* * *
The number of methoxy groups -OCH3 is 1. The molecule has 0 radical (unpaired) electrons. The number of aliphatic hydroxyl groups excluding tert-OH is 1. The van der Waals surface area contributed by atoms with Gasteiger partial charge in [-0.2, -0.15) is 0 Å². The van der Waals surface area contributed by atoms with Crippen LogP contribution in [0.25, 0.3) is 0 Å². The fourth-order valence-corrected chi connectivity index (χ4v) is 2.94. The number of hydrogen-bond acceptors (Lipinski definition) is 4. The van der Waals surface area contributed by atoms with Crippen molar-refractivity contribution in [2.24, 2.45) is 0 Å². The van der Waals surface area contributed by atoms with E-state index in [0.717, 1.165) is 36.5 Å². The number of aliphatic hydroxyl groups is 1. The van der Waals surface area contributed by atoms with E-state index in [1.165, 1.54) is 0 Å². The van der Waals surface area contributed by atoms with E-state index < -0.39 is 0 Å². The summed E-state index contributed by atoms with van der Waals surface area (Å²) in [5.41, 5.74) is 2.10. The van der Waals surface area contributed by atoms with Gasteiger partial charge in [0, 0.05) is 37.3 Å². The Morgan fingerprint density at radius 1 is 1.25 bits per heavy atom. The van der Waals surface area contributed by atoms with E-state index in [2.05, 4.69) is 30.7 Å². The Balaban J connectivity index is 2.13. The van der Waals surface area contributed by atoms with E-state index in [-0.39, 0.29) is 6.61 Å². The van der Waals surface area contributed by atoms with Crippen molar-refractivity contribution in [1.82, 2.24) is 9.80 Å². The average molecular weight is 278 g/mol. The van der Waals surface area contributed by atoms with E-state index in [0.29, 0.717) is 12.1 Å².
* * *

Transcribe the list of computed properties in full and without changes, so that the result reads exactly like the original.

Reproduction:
The number of methoxy groups -OCH3 is 1. The molecule has 0 radical (unpaired) electrons. The number of aliphatic hydroxyl groups excluding tert-OH is 1. The van der Waals surface area contributed by atoms with Gasteiger partial charge in [-0.2, -0.15) is 0 Å². The van der Waals surface area contributed by atoms with Crippen LogP contribution in [0.25, 0.3) is 0 Å². The fourth-order valence-corrected chi connectivity index (χ4v) is 2.94. The number of hydrogen-bond acceptors (Lipinski definition) is 4. The van der Waals surface area contributed by atoms with Crippen molar-refractivity contribution in [2.24, 2.45) is 0 Å². The van der Waals surface area contributed by atoms with E-state index in [0.717, 1.165) is 36.5 Å². The number of aliphatic hydroxyl groups is 1. The van der Waals surface area contributed by atoms with E-state index in [1.165, 1.54) is 0 Å². The van der Waals surface area contributed by atoms with E-state index < -0.39 is 0 Å². The summed E-state index contributed by atoms with van der Waals surface area (Å²) in [5.41, 5.74) is 2.10. The van der Waals surface area contributed by atoms with Gasteiger partial charge in [0, 0.05) is 37.3 Å². The Morgan fingerprint density at radius 1 is 1.25 bits per heavy atom. The van der Waals surface area contributed by atoms with E-state index in [2.05, 4.69) is 30.7 Å². The Balaban J connectivity index is 2.13. The van der Waals surface area contributed by atoms with E-state index in [-0.39, 0.29) is 6.61 Å². The van der Waals surface area contributed by atoms with Crippen molar-refractivity contribution in [1.82, 2.24) is 9.80 Å². The average molecular weight is 278 g/mol. The van der Waals surface area contributed by atoms with E-state index in [0.29, 0.717) is 12.1 Å².